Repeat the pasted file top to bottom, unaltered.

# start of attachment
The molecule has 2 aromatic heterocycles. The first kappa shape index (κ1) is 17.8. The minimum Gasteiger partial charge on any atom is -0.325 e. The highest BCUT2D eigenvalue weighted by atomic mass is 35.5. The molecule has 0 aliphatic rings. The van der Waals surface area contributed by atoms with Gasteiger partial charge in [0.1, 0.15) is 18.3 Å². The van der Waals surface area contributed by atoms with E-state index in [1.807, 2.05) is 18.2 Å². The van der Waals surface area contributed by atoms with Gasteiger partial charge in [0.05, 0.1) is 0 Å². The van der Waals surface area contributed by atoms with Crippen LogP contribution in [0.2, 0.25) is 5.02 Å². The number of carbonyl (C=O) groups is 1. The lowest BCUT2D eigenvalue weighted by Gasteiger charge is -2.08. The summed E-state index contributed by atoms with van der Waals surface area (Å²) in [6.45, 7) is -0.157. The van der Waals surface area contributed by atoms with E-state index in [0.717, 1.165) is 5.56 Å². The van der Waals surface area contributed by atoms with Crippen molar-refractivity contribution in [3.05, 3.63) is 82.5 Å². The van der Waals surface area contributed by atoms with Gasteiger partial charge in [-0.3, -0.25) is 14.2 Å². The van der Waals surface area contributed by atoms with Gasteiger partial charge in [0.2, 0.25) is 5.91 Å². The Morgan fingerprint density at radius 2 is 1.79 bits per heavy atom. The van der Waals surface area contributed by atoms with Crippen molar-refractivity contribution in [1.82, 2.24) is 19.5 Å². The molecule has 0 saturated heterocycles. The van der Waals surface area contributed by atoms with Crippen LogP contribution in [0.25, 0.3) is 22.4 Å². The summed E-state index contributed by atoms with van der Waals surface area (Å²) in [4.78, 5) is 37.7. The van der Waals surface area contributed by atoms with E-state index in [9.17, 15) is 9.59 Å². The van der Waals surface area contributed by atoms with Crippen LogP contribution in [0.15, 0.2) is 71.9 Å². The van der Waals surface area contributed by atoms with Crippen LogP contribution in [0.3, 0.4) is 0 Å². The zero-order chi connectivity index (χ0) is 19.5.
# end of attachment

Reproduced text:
The molecule has 2 aromatic heterocycles. The first kappa shape index (κ1) is 17.8. The minimum Gasteiger partial charge on any atom is -0.325 e. The highest BCUT2D eigenvalue weighted by atomic mass is 35.5. The molecule has 0 aliphatic rings. The van der Waals surface area contributed by atoms with Gasteiger partial charge in [0.1, 0.15) is 18.3 Å². The van der Waals surface area contributed by atoms with E-state index in [1.807, 2.05) is 18.2 Å². The van der Waals surface area contributed by atoms with Gasteiger partial charge in [0.05, 0.1) is 0 Å². The van der Waals surface area contributed by atoms with Crippen LogP contribution in [0.2, 0.25) is 5.02 Å². The number of carbonyl (C=O) groups is 1. The lowest BCUT2D eigenvalue weighted by Gasteiger charge is -2.08. The summed E-state index contributed by atoms with van der Waals surface area (Å²) in [6.45, 7) is -0.157. The van der Waals surface area contributed by atoms with E-state index in [0.717, 1.165) is 5.56 Å². The van der Waals surface area contributed by atoms with Crippen molar-refractivity contribution in [3.05, 3.63) is 82.5 Å². The van der Waals surface area contributed by atoms with Gasteiger partial charge in [-0.3, -0.25) is 14.2 Å². The van der Waals surface area contributed by atoms with Gasteiger partial charge in [0.2, 0.25) is 5.91 Å². The Morgan fingerprint density at radius 2 is 1.79 bits per heavy atom. The van der Waals surface area contributed by atoms with Crippen molar-refractivity contribution in [1.82, 2.24) is 19.5 Å². The molecule has 0 saturated heterocycles. The van der Waals surface area contributed by atoms with Crippen LogP contribution in [0.25, 0.3) is 22.4 Å². The summed E-state index contributed by atoms with van der Waals surface area (Å²) in [4.78, 5) is 37.7. The van der Waals surface area contributed by atoms with E-state index in [9.17, 15) is 9.59 Å². The van der Waals surface area contributed by atoms with Crippen LogP contribution in [0.15, 0.2) is 71.9 Å². The van der Waals surface area contributed by atoms with Crippen LogP contribution in [0.3, 0.4) is 0 Å². The zero-order chi connectivity index (χ0) is 19.5.